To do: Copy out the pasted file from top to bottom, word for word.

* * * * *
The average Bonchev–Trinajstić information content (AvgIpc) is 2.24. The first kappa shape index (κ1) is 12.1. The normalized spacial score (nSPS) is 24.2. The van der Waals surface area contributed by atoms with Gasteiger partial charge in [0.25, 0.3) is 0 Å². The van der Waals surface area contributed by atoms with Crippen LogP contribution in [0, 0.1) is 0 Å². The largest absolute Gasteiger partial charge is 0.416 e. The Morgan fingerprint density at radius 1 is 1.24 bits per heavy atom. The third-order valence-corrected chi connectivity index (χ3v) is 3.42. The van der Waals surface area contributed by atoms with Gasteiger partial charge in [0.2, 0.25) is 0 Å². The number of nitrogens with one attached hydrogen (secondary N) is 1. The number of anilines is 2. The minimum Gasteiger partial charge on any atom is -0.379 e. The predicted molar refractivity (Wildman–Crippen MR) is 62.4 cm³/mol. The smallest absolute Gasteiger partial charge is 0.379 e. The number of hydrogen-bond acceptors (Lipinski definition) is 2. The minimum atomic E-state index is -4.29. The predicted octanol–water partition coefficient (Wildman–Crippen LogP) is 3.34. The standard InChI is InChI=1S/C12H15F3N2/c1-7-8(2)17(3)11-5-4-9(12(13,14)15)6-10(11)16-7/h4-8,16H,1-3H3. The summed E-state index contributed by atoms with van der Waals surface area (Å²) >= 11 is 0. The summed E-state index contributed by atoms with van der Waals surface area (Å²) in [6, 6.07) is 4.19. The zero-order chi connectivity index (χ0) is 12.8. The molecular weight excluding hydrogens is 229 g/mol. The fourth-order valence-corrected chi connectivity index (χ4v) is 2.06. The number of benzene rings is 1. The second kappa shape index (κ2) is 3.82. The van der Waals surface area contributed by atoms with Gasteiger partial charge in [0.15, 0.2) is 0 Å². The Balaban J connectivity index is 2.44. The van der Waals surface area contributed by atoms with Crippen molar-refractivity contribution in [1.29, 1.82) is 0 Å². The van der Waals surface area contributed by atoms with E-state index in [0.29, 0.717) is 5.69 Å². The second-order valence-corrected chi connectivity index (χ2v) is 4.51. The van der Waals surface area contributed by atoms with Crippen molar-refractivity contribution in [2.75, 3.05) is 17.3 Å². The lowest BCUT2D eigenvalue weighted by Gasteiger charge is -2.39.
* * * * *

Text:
The average Bonchev–Trinajstić information content (AvgIpc) is 2.24. The first kappa shape index (κ1) is 12.1. The normalized spacial score (nSPS) is 24.2. The van der Waals surface area contributed by atoms with Gasteiger partial charge in [0.25, 0.3) is 0 Å². The van der Waals surface area contributed by atoms with Crippen LogP contribution in [0, 0.1) is 0 Å². The largest absolute Gasteiger partial charge is 0.416 e. The Morgan fingerprint density at radius 1 is 1.24 bits per heavy atom. The third-order valence-corrected chi connectivity index (χ3v) is 3.42. The van der Waals surface area contributed by atoms with Gasteiger partial charge in [0.2, 0.25) is 0 Å². The number of nitrogens with one attached hydrogen (secondary N) is 1. The number of anilines is 2. The minimum Gasteiger partial charge on any atom is -0.379 e. The predicted molar refractivity (Wildman–Crippen MR) is 62.4 cm³/mol. The smallest absolute Gasteiger partial charge is 0.379 e. The number of hydrogen-bond acceptors (Lipinski definition) is 2. The minimum atomic E-state index is -4.29. The predicted octanol–water partition coefficient (Wildman–Crippen LogP) is 3.34. The standard InChI is InChI=1S/C12H15F3N2/c1-7-8(2)17(3)11-5-4-9(12(13,14)15)6-10(11)16-7/h4-8,16H,1-3H3. The summed E-state index contributed by atoms with van der Waals surface area (Å²) >= 11 is 0. The summed E-state index contributed by atoms with van der Waals surface area (Å²) in [6, 6.07) is 4.19. The zero-order chi connectivity index (χ0) is 12.8. The molecular weight excluding hydrogens is 229 g/mol. The fourth-order valence-corrected chi connectivity index (χ4v) is 2.06. The number of benzene rings is 1. The second kappa shape index (κ2) is 3.82. The van der Waals surface area contributed by atoms with Gasteiger partial charge in [0.15, 0.2) is 0 Å². The Balaban J connectivity index is 2.44. The van der Waals surface area contributed by atoms with Crippen molar-refractivity contribution in [1.29, 1.82) is 0 Å². The van der Waals surface area contributed by atoms with E-state index in [0.29, 0.717) is 5.69 Å². The second-order valence-corrected chi connectivity index (χ2v) is 4.51. The van der Waals surface area contributed by atoms with Crippen molar-refractivity contribution in [2.75, 3.05) is 17.3 Å². The lowest BCUT2D eigenvalue weighted by Gasteiger charge is -2.39.